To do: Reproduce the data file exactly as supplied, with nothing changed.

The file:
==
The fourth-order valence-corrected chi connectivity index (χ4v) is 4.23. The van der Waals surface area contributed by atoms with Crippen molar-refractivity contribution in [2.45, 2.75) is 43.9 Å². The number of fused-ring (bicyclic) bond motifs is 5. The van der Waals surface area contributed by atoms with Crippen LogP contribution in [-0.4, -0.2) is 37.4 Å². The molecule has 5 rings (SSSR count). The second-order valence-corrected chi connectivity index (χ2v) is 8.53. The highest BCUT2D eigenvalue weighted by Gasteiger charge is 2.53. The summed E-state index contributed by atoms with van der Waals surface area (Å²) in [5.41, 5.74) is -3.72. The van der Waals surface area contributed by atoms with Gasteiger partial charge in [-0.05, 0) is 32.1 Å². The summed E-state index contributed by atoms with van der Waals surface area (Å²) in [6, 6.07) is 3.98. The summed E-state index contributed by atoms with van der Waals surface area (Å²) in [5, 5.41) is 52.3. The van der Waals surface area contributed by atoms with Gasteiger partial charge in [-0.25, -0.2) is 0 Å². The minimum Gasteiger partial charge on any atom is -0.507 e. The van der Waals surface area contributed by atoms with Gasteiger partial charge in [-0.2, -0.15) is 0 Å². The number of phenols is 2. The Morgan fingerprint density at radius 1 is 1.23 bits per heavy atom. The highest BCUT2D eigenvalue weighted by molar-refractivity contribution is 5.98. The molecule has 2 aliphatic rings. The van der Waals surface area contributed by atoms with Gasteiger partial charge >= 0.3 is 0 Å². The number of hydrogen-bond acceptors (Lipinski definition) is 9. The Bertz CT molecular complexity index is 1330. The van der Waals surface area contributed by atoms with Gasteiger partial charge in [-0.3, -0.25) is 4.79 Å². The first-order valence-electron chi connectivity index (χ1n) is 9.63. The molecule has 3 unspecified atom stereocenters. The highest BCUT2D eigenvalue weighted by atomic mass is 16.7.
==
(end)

The fourth-order valence-corrected chi connectivity index (χ4v) is 4.23. The van der Waals surface area contributed by atoms with Crippen molar-refractivity contribution in [2.45, 2.75) is 43.9 Å². The number of fused-ring (bicyclic) bond motifs is 5. The van der Waals surface area contributed by atoms with Crippen LogP contribution in [-0.4, -0.2) is 37.4 Å². The molecule has 5 rings (SSSR count). The second-order valence-corrected chi connectivity index (χ2v) is 8.53. The highest BCUT2D eigenvalue weighted by Gasteiger charge is 2.53. The summed E-state index contributed by atoms with van der Waals surface area (Å²) in [5.41, 5.74) is -3.72. The van der Waals surface area contributed by atoms with Gasteiger partial charge in [-0.05, 0) is 32.1 Å². The summed E-state index contributed by atoms with van der Waals surface area (Å²) in [6, 6.07) is 3.98. The summed E-state index contributed by atoms with van der Waals surface area (Å²) in [5, 5.41) is 52.3. The van der Waals surface area contributed by atoms with Gasteiger partial charge in [-0.25, -0.2) is 0 Å². The minimum Gasteiger partial charge on any atom is -0.507 e. The van der Waals surface area contributed by atoms with Gasteiger partial charge in [-0.2, -0.15) is 0 Å². The number of phenols is 2. The Morgan fingerprint density at radius 1 is 1.23 bits per heavy atom. The highest BCUT2D eigenvalue weighted by molar-refractivity contribution is 5.98. The molecule has 2 aliphatic rings. The van der Waals surface area contributed by atoms with Gasteiger partial charge >= 0.3 is 0 Å². The number of hydrogen-bond acceptors (Lipinski definition) is 9. The Bertz CT molecular complexity index is 1330. The van der Waals surface area contributed by atoms with Gasteiger partial charge in [-0.3, -0.25) is 4.79 Å². The first-order valence-electron chi connectivity index (χ1n) is 9.63. The molecule has 3 unspecified atom stereocenters. The highest BCUT2D eigenvalue weighted by atomic mass is 16.7.